What makes a good packaging?
Nowadays it is no longer sufficient to focus only on logistical aspects or the safety of the content when designing a packaging. Considering packaging alone as a means of advertising and as an essential decision maker would also no longer be up to date. In the meantime, packaging has become a decisive medium or image carrier and can – of course, only if the design was successfully implemented, lead to an increase in sales figures. But how is this success defined and how can an optimal packaging design be created?
A small keyword: empathy.
Consumers have very special wishes that should never be ignored. Packaging is designed for those who ultimately make use of it. Profitable packaging is only partly a successful means of advertising with which you can stand out from the competition and brag about your so-called “Reason-to-Buy”. To do this, however, you need to know the people you want to address with it and, above all, be able to put yourself in their shoes. The best way to do this is to involve the desired target group at an early stage of the development – whether it’s through qualitative or quantitative surveys. Packaging which was adapted to consumers’ needs and wishes is therefore clearly the more successful packaging.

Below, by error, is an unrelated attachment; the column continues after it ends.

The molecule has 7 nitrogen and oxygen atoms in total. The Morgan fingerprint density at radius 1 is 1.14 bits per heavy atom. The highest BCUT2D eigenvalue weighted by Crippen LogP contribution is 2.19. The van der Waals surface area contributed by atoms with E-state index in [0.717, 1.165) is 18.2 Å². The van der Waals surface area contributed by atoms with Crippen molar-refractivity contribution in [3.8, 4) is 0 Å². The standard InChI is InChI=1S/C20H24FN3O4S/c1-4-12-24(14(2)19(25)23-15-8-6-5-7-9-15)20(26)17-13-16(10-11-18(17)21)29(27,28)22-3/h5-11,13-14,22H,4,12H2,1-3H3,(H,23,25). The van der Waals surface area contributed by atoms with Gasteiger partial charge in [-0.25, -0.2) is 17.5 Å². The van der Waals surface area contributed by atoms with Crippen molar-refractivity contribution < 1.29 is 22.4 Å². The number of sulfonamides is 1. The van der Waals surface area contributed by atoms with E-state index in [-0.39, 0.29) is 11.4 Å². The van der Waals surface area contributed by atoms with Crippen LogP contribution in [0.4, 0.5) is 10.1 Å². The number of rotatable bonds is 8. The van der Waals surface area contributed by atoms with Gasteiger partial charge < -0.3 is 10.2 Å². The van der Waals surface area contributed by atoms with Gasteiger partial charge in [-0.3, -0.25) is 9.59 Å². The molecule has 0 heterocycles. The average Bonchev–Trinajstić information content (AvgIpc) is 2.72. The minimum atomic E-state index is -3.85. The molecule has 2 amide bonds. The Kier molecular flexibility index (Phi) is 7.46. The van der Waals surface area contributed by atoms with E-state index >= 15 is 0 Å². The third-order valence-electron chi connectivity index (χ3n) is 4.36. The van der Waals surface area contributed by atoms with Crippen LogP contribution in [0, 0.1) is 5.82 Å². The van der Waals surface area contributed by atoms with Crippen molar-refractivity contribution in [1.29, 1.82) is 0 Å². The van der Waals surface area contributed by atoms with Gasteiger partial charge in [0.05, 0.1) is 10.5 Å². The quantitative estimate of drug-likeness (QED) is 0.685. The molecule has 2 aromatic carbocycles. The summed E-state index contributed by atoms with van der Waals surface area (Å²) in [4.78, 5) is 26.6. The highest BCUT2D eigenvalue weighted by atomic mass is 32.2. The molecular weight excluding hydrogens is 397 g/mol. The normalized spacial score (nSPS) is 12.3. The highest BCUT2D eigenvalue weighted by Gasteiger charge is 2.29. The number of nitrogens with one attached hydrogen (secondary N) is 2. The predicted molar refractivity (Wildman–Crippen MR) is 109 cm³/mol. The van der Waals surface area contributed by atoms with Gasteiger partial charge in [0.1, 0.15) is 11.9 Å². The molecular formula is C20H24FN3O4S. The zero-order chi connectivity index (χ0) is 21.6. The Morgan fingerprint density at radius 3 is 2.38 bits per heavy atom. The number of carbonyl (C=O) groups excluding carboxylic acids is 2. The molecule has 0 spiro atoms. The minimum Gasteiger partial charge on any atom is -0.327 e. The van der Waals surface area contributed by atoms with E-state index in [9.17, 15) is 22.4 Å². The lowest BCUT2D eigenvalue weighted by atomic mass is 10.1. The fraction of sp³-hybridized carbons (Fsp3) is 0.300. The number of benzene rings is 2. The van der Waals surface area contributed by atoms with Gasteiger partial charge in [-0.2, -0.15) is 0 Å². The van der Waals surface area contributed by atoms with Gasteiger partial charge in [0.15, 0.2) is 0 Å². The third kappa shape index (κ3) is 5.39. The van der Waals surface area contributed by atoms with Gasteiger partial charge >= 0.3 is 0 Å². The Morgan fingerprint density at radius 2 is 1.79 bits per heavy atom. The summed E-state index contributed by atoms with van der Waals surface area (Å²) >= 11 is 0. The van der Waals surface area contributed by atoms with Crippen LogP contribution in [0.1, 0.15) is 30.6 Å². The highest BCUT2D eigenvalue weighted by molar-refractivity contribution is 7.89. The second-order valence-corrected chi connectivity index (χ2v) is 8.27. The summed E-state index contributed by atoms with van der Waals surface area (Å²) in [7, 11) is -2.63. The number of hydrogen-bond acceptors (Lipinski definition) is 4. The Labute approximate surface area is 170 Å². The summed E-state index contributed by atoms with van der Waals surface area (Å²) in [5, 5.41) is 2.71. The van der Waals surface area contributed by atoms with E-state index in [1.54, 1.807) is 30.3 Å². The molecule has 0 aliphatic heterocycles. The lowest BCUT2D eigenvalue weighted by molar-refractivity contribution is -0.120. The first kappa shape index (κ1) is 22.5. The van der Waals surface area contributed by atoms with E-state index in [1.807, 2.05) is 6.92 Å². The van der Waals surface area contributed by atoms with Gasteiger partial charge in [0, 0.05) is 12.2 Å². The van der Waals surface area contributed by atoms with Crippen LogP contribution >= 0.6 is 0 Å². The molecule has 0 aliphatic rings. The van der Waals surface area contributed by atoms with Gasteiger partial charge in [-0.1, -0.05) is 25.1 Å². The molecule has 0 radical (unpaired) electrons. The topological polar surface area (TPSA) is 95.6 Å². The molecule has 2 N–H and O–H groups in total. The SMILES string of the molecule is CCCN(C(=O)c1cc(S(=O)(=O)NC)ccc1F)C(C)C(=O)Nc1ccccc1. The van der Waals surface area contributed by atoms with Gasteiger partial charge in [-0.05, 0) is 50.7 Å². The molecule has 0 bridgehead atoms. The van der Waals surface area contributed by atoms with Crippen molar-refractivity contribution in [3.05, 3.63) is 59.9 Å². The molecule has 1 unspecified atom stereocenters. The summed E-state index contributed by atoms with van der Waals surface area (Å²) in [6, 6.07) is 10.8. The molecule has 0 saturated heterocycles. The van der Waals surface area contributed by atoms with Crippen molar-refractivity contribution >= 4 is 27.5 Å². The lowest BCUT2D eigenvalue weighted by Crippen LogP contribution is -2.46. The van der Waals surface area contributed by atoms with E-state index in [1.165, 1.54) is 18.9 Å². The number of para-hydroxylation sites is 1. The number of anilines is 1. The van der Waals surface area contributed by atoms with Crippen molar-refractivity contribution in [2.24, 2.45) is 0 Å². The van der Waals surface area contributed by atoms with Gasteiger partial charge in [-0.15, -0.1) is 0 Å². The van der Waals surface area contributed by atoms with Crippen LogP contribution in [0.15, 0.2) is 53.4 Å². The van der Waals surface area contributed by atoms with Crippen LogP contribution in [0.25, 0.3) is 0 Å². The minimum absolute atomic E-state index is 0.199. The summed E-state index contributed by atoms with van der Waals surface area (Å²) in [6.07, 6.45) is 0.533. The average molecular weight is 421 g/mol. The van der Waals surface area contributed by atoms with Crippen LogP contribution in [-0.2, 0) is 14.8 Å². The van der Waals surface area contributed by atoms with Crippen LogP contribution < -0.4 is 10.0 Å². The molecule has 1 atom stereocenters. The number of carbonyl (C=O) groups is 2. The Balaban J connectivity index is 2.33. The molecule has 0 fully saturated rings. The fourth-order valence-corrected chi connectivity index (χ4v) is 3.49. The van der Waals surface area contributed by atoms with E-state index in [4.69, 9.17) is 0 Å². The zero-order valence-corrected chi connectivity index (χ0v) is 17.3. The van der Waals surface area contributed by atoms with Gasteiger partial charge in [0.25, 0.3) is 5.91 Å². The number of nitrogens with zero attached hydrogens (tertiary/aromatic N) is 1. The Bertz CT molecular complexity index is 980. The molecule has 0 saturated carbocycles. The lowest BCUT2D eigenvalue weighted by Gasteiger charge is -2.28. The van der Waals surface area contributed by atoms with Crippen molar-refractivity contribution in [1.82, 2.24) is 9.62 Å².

and: authenticity and loyalty.
The packaging should firmly reflect the brand. Here it should be noted that any deviations in design that cannot be associated with the brand could trigger discrepancies in the consumer and thus convey a false image of the brand, which ultimately leads to confusion, loss of trust and, in the worst case, loss of interest and aversion to the brand. Buyers lose confidence in the brand when the usual mission is suddenly no longer visible on the packaging. Therefore, a clear communication of that one important purchase argument should definitely be included in the design. By the way, this is not about being as “unique” as possible and becoming more and more colorful and loud. Strong features such as originality, naturalness, safety or tradition are just as convincing.
And last but not least: added value.
Whether functional or emotional, added value is a must. Addressing customers and designing the product to serve them should be the motto. In the end, you buy what you are yourself. An environmentally conscious person will therefore opt for environmentally conscious products that promise to do good, and a clear recognition of this promise in the packaging design can make it easier for them to make the decision when standing in front of a huge shop shelf with an abundance of products.
In general, successful packaging requires much time and effort when designing a packaging in order to realize the full potential of the it. Customer satisfaction should be taken into account at every single step. As the saying goes: beauty grows through countless efforts!